Sounds like 'pie-rah-zin-ah-mide'

Key points about pyrazinamide

  • Pyrazinamide is used to treat tuberculosis (TB).
  • Find out how to take pyrazinamide.
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Pyrazinamide is used to treat tuberculosis (TB). TB is an infection that mostly affects your lungs, but can affect any part of your body. TB is treated by taking a combination of antibiotics for at least 6 months – pyrazinamide is just 1 of the antibiotics prescribed. Read more about TB.

In Aotearoa New Zealand pyrazinamide is available as tablets (500mg).

  • The dose of pyrazinamide is different for different people, depending on your body weight.
  • Always take pyrazinamide exactly as your doctor has told you.
  • The pharmacy label on your medicine will tell you how much to take, how often to take it and any special instructions.

  • Timing of your dose: Take your pyrazinamide tablets once a day, at about the same time each day. You can take your dose with or without food. Swallow the tablets whole with a glass of water. If you have problems swallowing the tablets, they may be halved or crushed. Ask your pharmacist for advice.
  • Missed dose: If you forget to take your dose, take it as soon as you remember. But if it's nearly time for your next dose, take the next dose at the right time. Don't take extra doses to make up for a forgotten dose. If you often forget to take pyrazinamide, your tuberculosis may not be fully treated.
  • Finish the course. Keep taking your tablets regularly unless your doctor tells you to stop. It's important you finish the course so the infection doesn't come back. If you stop taking the tablets before your course has finished (eg, due to possible side-effects – see below) then you must let your doctor know about it straightaway so you can be given different treatment for your TB.

Here are some things to know when you're taking pyrazinamide. Other things may be important as well, so ask your healthcare provider what you should know about.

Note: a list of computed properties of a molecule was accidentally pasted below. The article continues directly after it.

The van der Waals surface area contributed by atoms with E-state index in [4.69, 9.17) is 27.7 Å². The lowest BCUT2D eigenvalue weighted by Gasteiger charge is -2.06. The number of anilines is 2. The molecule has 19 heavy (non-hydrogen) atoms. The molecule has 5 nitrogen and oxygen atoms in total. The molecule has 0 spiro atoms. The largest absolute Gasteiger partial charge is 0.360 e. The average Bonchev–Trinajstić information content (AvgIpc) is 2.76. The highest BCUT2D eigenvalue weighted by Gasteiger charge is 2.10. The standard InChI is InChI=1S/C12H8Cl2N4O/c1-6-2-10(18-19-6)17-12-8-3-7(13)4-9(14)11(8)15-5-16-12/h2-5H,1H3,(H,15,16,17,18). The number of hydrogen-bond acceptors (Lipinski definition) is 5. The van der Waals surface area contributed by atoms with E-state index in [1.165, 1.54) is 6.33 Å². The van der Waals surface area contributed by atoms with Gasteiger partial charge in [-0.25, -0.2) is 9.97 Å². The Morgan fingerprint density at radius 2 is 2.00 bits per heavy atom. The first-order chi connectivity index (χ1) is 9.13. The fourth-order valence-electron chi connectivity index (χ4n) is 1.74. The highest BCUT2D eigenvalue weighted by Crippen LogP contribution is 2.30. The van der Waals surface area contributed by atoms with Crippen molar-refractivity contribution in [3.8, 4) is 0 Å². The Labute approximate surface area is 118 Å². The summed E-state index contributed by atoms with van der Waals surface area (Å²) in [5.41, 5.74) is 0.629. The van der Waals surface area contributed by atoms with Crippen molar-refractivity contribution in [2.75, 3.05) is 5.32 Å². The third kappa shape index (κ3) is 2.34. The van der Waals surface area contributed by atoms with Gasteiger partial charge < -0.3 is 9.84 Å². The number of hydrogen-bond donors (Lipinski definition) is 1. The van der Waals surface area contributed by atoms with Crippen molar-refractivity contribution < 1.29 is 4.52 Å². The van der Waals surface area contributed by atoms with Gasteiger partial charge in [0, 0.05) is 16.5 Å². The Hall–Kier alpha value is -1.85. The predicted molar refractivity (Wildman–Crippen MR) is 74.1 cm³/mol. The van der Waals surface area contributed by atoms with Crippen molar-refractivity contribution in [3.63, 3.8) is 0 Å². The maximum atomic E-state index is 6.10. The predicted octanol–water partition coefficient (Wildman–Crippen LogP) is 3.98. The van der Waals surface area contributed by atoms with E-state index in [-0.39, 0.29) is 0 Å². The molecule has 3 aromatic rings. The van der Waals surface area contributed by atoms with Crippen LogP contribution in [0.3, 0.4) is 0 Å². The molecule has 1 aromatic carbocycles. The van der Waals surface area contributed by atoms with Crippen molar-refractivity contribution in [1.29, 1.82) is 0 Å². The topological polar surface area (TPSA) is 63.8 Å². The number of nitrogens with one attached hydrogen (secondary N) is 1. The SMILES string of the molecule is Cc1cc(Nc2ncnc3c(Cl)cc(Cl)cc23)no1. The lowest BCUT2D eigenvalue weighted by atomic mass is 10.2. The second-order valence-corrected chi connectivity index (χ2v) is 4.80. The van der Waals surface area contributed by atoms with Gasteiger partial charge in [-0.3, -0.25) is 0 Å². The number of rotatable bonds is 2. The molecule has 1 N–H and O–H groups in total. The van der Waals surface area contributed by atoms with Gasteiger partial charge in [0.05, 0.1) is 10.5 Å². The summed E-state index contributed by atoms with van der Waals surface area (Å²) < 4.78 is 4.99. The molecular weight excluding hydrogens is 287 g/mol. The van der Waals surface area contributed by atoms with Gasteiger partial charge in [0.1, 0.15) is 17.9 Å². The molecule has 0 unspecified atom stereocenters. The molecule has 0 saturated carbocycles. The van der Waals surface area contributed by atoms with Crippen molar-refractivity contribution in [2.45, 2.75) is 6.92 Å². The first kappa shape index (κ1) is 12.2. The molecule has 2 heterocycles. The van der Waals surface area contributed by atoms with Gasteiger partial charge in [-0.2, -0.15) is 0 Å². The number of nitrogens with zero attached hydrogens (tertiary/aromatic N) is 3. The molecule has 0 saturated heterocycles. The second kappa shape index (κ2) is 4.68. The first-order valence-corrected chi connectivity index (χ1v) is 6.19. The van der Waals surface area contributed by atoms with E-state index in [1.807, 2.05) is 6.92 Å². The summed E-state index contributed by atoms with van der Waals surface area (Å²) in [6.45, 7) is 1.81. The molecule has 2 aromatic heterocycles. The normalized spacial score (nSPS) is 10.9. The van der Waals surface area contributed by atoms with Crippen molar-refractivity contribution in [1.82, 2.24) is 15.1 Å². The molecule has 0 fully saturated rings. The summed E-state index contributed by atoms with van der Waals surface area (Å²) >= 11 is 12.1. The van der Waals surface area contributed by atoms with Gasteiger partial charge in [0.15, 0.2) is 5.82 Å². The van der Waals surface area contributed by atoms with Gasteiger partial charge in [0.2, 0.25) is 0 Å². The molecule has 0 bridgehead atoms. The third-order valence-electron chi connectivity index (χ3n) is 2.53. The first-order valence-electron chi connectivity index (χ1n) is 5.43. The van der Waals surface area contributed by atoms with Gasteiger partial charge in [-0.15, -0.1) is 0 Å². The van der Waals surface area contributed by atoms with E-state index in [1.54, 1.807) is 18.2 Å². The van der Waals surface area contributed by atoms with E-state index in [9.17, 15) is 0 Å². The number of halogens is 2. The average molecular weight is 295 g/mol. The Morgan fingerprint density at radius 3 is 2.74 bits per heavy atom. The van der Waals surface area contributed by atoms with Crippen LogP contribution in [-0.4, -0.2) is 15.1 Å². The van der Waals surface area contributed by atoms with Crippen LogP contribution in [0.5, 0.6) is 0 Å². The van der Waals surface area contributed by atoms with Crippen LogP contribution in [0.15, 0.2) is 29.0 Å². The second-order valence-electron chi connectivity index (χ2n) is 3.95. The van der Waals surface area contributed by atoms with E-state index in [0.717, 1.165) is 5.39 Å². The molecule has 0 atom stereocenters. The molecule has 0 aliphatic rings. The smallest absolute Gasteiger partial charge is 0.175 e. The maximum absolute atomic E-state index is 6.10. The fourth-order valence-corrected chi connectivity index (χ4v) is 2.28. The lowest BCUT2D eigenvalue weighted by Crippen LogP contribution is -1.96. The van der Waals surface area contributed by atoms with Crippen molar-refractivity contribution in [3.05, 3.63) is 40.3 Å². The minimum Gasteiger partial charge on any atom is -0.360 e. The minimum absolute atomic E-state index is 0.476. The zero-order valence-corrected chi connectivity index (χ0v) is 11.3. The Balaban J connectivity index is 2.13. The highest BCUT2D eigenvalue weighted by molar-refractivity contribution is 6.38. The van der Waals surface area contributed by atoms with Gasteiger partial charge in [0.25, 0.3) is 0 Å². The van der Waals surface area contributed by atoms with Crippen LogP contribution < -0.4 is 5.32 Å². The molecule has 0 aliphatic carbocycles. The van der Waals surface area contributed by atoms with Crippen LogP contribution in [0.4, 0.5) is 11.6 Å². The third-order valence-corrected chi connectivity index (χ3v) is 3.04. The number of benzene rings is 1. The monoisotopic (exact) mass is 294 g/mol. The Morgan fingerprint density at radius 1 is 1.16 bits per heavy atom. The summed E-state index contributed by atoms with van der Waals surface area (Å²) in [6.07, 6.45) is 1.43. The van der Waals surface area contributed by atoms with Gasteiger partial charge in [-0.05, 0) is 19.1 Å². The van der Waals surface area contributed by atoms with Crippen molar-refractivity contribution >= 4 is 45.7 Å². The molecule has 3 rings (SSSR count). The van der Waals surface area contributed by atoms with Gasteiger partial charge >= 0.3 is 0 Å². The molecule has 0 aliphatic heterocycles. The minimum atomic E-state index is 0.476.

• Pyrazinamide can interact with some medicines, herbal supplements and rongoā Māori, so check with your doctor or pharmacist before starting pyrazinamide and before starting any new products.
  • Limit alcohol while you are taking pyrazinamide. Alcohol can increase your chance of side effects, eg, problems with your liver.
  • Pyrazinamide makes your skin more sensitive to the sun. Protect your skin when you're in the sun – wear protective clothing and use a high factor sunscreen (SPF 30+).
  • Tell your doctor if you're pregnant, planning to become pregnant, or breastfeeding.
  • Tell your doctor if you have gout. Pyrazinamide may cause a gout flare-up.

Like all medicines, pyrazinamide can cause side effects, although not everyone gets them. Often side effects improve as your body adjusts to the new medicine.

Side effects What should I do?
  • Feeling sick (nausea)
  • Tummy upset
  • Runny poo (diarrhoea) 
  • Loss of appetite
  • This is quite common when you first start treatment.
  • Tell your doctor if it doesn't go away.
  • Tiredness
  • Dizziness
  • Pale skin
  • Joint or muscle aches or pains
  • Tell your doctor if these bother you.
  • Don't drive or operate machinery if you are drowsy or tired.
  • Don't drink alcohol, it could make your dizziness worse.
  • Skin rash or itching
  • Tell your doctor.
  • Signs of problems with your blood cells such as bruising or bleeding easily, ongoing sore throat, mouth ulcers, dizziness, feeling tired, fever or chills.
  • Tell your doctor immediately.
  • Signs of problems with your liver such as severe tummy pain, yellowing of the eyes and skin, dark urine.
  • Tell your doctor immediately or ring Healthline 0800 611 116.

For more information on side effects, see the learn more section below or the consumer leaflet with the product.

Did you know that you can report a medicine side effect to the Centre for Adverse Reactions Monitoring (CARM)? 

Report a side effect to a product.(external link)

Pyrazinamide(external link) New Zealand Formulary Patient Information


  1. Pyrazinamide(external link) New Zealand Formulary

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Credits: Sandra Ponen, Pharmacist, Healthify He Puna Waiora. Healthify is brought to you by Health Navigator Charitable Trust.

Reviewed by: Angela Lambie, Pharmacist, Auckland

Last reviewed: